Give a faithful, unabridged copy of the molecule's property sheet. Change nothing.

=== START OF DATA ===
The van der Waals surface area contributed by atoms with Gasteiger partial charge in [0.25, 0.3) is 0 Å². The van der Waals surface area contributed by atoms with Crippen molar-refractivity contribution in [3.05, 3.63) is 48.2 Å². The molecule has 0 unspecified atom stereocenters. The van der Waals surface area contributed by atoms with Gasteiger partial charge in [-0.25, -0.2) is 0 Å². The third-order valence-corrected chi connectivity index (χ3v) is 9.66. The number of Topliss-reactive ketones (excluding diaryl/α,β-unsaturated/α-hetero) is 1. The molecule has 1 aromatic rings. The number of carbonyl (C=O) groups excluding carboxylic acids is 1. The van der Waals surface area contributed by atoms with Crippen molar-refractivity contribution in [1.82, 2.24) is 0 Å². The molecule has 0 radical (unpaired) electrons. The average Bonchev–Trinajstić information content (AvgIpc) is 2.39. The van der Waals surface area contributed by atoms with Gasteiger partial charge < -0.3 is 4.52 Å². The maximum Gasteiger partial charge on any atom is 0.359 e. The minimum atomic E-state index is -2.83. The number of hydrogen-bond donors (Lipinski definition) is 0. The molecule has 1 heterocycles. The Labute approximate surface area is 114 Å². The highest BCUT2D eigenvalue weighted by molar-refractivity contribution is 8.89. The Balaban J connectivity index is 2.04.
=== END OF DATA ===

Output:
The van der Waals surface area contributed by atoms with Gasteiger partial charge in [0.25, 0.3) is 0 Å². The van der Waals surface area contributed by atoms with Crippen molar-refractivity contribution in [3.05, 3.63) is 48.2 Å². The molecule has 0 unspecified atom stereocenters. The van der Waals surface area contributed by atoms with Gasteiger partial charge in [-0.25, -0.2) is 0 Å². The third-order valence-corrected chi connectivity index (χ3v) is 9.66. The number of Topliss-reactive ketones (excluding diaryl/α,β-unsaturated/α-hetero) is 1. The molecule has 1 aromatic rings. The number of carbonyl (C=O) groups excluding carboxylic acids is 1. The van der Waals surface area contributed by atoms with Crippen molar-refractivity contribution in [1.82, 2.24) is 0 Å². The molecule has 0 radical (unpaired) electrons. The average Bonchev–Trinajstić information content (AvgIpc) is 2.39. The van der Waals surface area contributed by atoms with Gasteiger partial charge < -0.3 is 4.52 Å². The maximum Gasteiger partial charge on any atom is 0.359 e. The minimum atomic E-state index is -2.83. The number of hydrogen-bond donors (Lipinski definition) is 0. The molecule has 1 heterocycles. The Labute approximate surface area is 114 Å². The highest BCUT2D eigenvalue weighted by molar-refractivity contribution is 8.89. The Balaban J connectivity index is 2.04.